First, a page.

Maybe add a message from your founder or CEO? You want to engage in social media and join the online conversation about “your” cause and demonstrate that you are serious. Reach out to the people that are passionate about your cause and get them involved.

At the end you still want to stick that label on your product but it won’t serve you well as a standalone measure.

How about getting celebrities involved?
Support of celebrities is great but they are just one element in the puzzle. Remember the basics have to be right: Your target group must buy into your cause marketing efforts and you need to become part of the conversation. Without that you can enlist all the celebrities of the world and will still only have limited success.

Also keep in mind that a celebrity should have a connection to your cause. An actor suffering from a disease and promoting research (i.e. Michael J. Fox and his foundation funding Parkinson research) will have a much deeper effect than tying David Beckham into a campaign for refugees from Georgia.

In a recent survey only 15% of Americans stated that celebrity involvement will influence their decision to become involved.

The challenge
We are non-traditional marketers with a focus in guerilla and viral marketing. As such we understand that every successful campaign must have some new elements. Something that hasn’t been done like this. New associations must be created.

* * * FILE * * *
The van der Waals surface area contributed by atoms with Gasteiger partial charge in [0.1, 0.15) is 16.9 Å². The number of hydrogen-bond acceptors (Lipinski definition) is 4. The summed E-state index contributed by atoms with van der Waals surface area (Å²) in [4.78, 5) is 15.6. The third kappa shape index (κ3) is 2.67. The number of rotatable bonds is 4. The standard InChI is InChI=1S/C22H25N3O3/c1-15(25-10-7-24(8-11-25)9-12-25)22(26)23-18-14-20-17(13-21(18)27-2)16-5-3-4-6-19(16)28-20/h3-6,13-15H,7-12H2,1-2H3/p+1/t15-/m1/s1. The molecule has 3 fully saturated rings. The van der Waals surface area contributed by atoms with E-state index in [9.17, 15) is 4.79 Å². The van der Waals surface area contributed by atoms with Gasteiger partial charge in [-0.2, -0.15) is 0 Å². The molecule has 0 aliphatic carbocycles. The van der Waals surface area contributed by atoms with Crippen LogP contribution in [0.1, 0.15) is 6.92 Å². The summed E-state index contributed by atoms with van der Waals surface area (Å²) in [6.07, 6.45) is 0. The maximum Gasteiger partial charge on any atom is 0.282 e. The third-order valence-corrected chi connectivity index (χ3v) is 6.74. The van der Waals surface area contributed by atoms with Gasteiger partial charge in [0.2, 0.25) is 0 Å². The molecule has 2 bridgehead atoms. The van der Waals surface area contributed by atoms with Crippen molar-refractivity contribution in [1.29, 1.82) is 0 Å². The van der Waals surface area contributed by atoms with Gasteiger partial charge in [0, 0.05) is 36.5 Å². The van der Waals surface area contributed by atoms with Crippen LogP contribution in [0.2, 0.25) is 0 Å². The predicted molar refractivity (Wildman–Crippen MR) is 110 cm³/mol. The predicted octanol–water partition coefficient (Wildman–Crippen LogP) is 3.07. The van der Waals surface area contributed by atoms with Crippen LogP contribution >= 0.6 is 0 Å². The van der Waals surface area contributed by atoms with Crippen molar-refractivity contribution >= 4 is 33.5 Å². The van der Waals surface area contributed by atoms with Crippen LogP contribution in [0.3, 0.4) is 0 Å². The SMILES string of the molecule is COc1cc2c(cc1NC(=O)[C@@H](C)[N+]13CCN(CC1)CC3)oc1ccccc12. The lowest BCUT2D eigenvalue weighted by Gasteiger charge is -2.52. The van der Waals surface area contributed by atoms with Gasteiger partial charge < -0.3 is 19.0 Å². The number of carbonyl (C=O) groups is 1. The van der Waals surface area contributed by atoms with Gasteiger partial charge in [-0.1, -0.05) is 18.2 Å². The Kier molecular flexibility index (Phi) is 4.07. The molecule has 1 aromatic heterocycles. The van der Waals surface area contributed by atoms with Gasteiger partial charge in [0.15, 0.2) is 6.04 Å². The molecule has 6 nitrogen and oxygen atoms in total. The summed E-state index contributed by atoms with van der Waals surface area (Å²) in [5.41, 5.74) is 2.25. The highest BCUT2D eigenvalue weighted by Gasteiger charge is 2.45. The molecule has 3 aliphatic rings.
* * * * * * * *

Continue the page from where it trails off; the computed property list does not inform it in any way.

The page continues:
This also applies to how we target cause marketing: It has to be new and refreshing to engage the audience and get them involved. It is not possible to simply copy what someone else is doing and just relabel it. People need to be provided with discussion material – ideally a real promising story.

This means you can be shocking, surprising, unusual or simply out-of the box – with a sincere underlying story. But we consider these “viral” elements a major factor in the success of a cause marketing campaign.

How does it tie into social media and web 2.0?
Social media requires marketers to rethink how their communication with their consumers worked. A top to bottom conversation has essentially shifted into a bottom to top conversation. Therefore it is very important to monitor and engage in the conversation. People will talk about your campaign and you need to engage with them.

It provides you with a real time opportunity to gather feedback and learn how your target group perceives what you are doing. No need to wait for the next sales report. Your most relevant data source are the social networks where your consumers are gathering.

Success stories – Who is doing it?
Paul Newman started Newmans Own. His “whole in the wall camps” for terminally ill kids were the main beneficiary. Over 200 million USD have been raised so far. Let’s hope Paul’s spirit lives on.

Red – Initiated by Bono to fight aids in Africa – over 60 million contributed so far

Google – Project 10^100 – still in the works…
Is there a formula of how much to give?